Pagina 142 - TELE-satellite - La Più Grande Rivista del Mondo Sul Commercio TV Digitale

Versione HTML di base

TELE-satellite International — The World‘s Largest Digital TV Trade Magazine
— 09-10/2012
A passionate satellite DXer
plays with his daughter
and uses Legos to build
a satellite antenna!
Vitor Martins Augusto
Today, in an industry that
consistently offers LNBs
with lower and lower noise
figures and where satellite
receivers are getting more
and more sensitive, you
tend to forget how power-
ful DTH satellites have be-
come. In Europe those sat-
ellites would be ASTRA and
HOTBIRD. To demonstrate
how simple it really is to re-
ceive a satellite signal and
since I had already commit-
ted to spending some time
with my daughter in the af-
ternoon, I decided to make
the best of things and use
her Lego blocks to build a
Lego satellite antenna with
my daughter. The reflector
was made out of aluminum
foil that I “borrowed” from
my wife in the kitchen. For
the reflector three layers of
aluminum foil were folded
together resulting in a fairly
stable square.
The still flat aluminum
foil had to be molded into
a parabolic form. Since a
simple imprint from anoth-
er antenna was out of the
question – that would have
been cheating – the follow-
ing technique was used:
you take the flat aluminum
foil and lay it on a couch or
mattress or on some other
soft surface. Then you take
a smooth ball and roll it on
the aluminum foil in a spi-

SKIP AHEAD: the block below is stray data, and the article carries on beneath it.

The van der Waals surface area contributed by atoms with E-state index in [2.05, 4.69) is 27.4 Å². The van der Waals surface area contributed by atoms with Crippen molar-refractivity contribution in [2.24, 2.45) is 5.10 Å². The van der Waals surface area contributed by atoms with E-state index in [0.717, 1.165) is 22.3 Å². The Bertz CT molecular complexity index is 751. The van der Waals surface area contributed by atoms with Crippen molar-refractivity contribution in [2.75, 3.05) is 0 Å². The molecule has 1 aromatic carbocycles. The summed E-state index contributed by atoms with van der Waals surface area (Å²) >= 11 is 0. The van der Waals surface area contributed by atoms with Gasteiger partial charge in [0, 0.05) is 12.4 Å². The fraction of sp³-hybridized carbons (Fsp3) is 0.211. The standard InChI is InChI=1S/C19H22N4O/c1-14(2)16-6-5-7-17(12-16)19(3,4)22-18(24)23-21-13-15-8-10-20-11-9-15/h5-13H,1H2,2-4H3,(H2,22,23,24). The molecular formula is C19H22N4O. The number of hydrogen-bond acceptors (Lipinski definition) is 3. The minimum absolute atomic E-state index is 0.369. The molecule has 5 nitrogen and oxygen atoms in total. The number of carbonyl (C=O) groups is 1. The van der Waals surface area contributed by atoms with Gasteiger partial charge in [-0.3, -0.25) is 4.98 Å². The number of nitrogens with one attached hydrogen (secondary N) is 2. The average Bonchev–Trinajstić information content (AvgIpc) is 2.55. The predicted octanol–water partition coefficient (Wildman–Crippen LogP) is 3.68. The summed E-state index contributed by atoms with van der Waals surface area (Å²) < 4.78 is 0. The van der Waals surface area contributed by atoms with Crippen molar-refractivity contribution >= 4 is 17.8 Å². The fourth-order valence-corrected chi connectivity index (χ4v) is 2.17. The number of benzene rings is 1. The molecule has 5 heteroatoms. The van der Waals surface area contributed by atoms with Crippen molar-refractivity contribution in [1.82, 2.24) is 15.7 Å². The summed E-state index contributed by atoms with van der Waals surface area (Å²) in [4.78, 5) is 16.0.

ral fashion from the center
to the outside. Repeat this
procedure several times
without exerting too much
The result is a parabolic
form. For best results, test
the aluminum foil sever-
al times. If it hasn’t quite
reached its parabolic shape,
simply roll the ball in a spi-
ral fashion across the foil
again. By testing the shape
several times, you avoid ac-
cidentally over shaping the
foil in which case you’d have
to start over from the be-
ginning. To secure the foil,
a mount is built using the
Lego blocks. This serves
two purposes: first of all
the mount has to support
the aluminum foil (i.e. sat-
ellite dish) so that it can be
set to the proper angle and
doesn’t fly away or become
deformed with the slightest
breeze. Second, it serves
as a mount for the LNB. Of
course, it has to be placed
at the proper offset so that
it sits in the focal point of
the antenna.
It was surprising how
close the LNB was placed
to the aluminum foil. Since
the foil was shaped by hand
using a ball, it has a larger
curvature to it compared to
a standard antenna. This
changes the f/D relation-
ship. Don’t be fooled by
this; it’s better at first to
have the LNB too close to
the foil instead of too far
Through trial and error
and with the help of a signal
analyzer it shouldn’t take
long to find the first tran-
sponders. By repositioning
the LNB, you’ll find the best
The materials
needed for the Lego
antenna: building
blocks from my
daughter and a roll of
aluminum foil from the
Selfmade Dish